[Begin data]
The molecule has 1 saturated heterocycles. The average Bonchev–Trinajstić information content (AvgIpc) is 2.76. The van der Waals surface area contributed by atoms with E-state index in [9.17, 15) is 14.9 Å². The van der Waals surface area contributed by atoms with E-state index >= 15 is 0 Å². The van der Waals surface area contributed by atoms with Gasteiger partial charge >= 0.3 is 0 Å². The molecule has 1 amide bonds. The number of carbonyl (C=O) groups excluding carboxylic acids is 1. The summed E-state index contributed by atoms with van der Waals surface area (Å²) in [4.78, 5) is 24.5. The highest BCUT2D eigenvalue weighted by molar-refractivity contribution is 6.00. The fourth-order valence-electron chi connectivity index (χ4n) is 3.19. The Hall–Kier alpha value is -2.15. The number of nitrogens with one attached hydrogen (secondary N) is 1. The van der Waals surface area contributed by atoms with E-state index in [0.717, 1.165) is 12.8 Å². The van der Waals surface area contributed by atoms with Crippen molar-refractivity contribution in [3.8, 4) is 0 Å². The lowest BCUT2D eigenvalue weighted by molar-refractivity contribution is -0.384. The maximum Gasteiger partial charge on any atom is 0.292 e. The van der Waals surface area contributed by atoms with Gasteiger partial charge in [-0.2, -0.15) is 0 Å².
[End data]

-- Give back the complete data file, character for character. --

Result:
The molecule has 1 saturated heterocycles. The average Bonchev–Trinajstić information content (AvgIpc) is 2.76. The van der Waals surface area contributed by atoms with E-state index in [9.17, 15) is 14.9 Å². The van der Waals surface area contributed by atoms with E-state index >= 15 is 0 Å². The van der Waals surface area contributed by atoms with Gasteiger partial charge >= 0.3 is 0 Å². The molecule has 1 amide bonds. The number of carbonyl (C=O) groups excluding carboxylic acids is 1. The summed E-state index contributed by atoms with van der Waals surface area (Å²) in [4.78, 5) is 24.5. The highest BCUT2D eigenvalue weighted by molar-refractivity contribution is 6.00. The fourth-order valence-electron chi connectivity index (χ4n) is 3.19. The Hall–Kier alpha value is -2.15. The number of nitrogens with one attached hydrogen (secondary N) is 1. The van der Waals surface area contributed by atoms with E-state index in [0.717, 1.165) is 12.8 Å². The van der Waals surface area contributed by atoms with Crippen molar-refractivity contribution in [3.8, 4) is 0 Å². The lowest BCUT2D eigenvalue weighted by molar-refractivity contribution is -0.384. The maximum Gasteiger partial charge on any atom is 0.292 e. The van der Waals surface area contributed by atoms with Gasteiger partial charge in [-0.2, -0.15) is 0 Å².